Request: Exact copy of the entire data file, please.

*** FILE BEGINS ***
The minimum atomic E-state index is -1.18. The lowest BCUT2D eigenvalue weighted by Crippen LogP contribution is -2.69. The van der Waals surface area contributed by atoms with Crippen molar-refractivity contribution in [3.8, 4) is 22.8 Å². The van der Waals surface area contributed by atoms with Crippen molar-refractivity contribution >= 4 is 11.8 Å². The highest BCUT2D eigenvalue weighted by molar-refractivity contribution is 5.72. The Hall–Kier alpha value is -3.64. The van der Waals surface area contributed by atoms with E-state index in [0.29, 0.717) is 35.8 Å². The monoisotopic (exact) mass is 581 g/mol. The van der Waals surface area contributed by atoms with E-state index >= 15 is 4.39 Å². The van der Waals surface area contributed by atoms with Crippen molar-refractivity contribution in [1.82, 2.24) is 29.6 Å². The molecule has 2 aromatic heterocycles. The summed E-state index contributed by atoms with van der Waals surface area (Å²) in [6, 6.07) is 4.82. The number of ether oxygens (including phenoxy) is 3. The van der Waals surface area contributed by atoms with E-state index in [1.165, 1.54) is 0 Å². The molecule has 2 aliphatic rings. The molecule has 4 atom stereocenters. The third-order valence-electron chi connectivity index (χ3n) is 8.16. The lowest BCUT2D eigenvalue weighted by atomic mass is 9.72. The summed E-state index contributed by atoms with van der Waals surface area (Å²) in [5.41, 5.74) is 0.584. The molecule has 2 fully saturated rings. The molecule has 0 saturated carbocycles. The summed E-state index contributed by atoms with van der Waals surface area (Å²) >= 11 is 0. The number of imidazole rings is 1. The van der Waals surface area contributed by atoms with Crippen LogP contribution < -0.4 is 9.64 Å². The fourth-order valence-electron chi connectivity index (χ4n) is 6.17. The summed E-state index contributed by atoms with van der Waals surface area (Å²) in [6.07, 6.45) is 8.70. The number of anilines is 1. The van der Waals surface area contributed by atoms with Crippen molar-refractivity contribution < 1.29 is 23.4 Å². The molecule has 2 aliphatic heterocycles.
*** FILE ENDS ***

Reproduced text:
The minimum atomic E-state index is -1.18. The lowest BCUT2D eigenvalue weighted by Crippen LogP contribution is -2.69. The van der Waals surface area contributed by atoms with Crippen molar-refractivity contribution in [3.8, 4) is 22.8 Å². The van der Waals surface area contributed by atoms with Crippen molar-refractivity contribution >= 4 is 11.8 Å². The highest BCUT2D eigenvalue weighted by molar-refractivity contribution is 5.72. The Hall–Kier alpha value is -3.64. The van der Waals surface area contributed by atoms with E-state index in [0.29, 0.717) is 35.8 Å². The monoisotopic (exact) mass is 581 g/mol. The van der Waals surface area contributed by atoms with E-state index >= 15 is 4.39 Å². The van der Waals surface area contributed by atoms with Crippen molar-refractivity contribution in [1.82, 2.24) is 29.6 Å². The molecule has 2 aromatic heterocycles. The summed E-state index contributed by atoms with van der Waals surface area (Å²) in [6, 6.07) is 4.82. The number of ether oxygens (including phenoxy) is 3. The van der Waals surface area contributed by atoms with E-state index in [1.165, 1.54) is 0 Å². The molecule has 2 aliphatic rings. The molecule has 4 atom stereocenters. The third-order valence-electron chi connectivity index (χ3n) is 8.16. The lowest BCUT2D eigenvalue weighted by atomic mass is 9.72. The summed E-state index contributed by atoms with van der Waals surface area (Å²) in [5.41, 5.74) is 0.584. The molecule has 2 fully saturated rings. The molecule has 0 saturated carbocycles. The summed E-state index contributed by atoms with van der Waals surface area (Å²) >= 11 is 0. The number of imidazole rings is 1. The van der Waals surface area contributed by atoms with Crippen LogP contribution < -0.4 is 9.64 Å². The fourth-order valence-electron chi connectivity index (χ4n) is 6.17. The summed E-state index contributed by atoms with van der Waals surface area (Å²) in [6.07, 6.45) is 8.70. The number of anilines is 1. The van der Waals surface area contributed by atoms with Crippen molar-refractivity contribution < 1.29 is 23.4 Å². The molecule has 2 aliphatic heterocycles.